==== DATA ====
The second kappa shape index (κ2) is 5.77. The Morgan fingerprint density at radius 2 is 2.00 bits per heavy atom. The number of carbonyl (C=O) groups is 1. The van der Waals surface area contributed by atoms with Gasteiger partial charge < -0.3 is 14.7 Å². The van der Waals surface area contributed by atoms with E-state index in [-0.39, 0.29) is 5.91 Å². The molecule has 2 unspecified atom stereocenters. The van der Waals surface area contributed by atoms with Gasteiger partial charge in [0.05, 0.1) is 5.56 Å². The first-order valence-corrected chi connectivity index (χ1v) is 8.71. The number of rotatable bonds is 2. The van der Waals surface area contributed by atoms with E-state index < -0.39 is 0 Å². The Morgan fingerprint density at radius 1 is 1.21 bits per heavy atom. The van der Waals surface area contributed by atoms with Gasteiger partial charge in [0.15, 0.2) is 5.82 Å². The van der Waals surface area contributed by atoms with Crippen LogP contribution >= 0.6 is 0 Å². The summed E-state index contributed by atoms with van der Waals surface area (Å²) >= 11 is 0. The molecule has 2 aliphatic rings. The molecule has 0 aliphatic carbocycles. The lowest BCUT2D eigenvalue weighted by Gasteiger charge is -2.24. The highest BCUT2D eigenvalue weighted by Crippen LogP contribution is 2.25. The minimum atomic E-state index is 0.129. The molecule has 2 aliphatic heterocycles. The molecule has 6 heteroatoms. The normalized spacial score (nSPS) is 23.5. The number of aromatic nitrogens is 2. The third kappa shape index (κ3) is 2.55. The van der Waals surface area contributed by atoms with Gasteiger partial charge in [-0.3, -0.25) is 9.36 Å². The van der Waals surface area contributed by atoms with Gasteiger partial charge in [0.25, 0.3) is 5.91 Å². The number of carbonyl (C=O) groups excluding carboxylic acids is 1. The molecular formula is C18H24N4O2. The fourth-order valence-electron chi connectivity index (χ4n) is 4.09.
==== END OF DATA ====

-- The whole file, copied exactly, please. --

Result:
The second kappa shape index (κ2) is 5.77. The Morgan fingerprint density at radius 2 is 2.00 bits per heavy atom. The number of carbonyl (C=O) groups is 1. The van der Waals surface area contributed by atoms with Gasteiger partial charge < -0.3 is 14.7 Å². The van der Waals surface area contributed by atoms with E-state index in [-0.39, 0.29) is 5.91 Å². The molecule has 2 unspecified atom stereocenters. The van der Waals surface area contributed by atoms with Gasteiger partial charge in [0.05, 0.1) is 5.56 Å². The first-order valence-corrected chi connectivity index (χ1v) is 8.71. The number of rotatable bonds is 2. The van der Waals surface area contributed by atoms with E-state index < -0.39 is 0 Å². The Morgan fingerprint density at radius 1 is 1.21 bits per heavy atom. The van der Waals surface area contributed by atoms with Gasteiger partial charge in [0.15, 0.2) is 5.82 Å². The van der Waals surface area contributed by atoms with Crippen LogP contribution >= 0.6 is 0 Å². The summed E-state index contributed by atoms with van der Waals surface area (Å²) >= 11 is 0. The molecule has 2 aliphatic rings. The molecule has 0 aliphatic carbocycles. The lowest BCUT2D eigenvalue weighted by Gasteiger charge is -2.24. The highest BCUT2D eigenvalue weighted by Crippen LogP contribution is 2.25. The minimum atomic E-state index is 0.129. The molecule has 2 aliphatic heterocycles. The molecule has 6 heteroatoms. The normalized spacial score (nSPS) is 23.5. The number of aromatic nitrogens is 2. The third kappa shape index (κ3) is 2.55. The van der Waals surface area contributed by atoms with Gasteiger partial charge in [-0.3, -0.25) is 9.36 Å². The van der Waals surface area contributed by atoms with Gasteiger partial charge in [0.25, 0.3) is 5.91 Å². The number of carbonyl (C=O) groups excluding carboxylic acids is 1. The molecular formula is C18H24N4O2. The fourth-order valence-electron chi connectivity index (χ4n) is 4.09.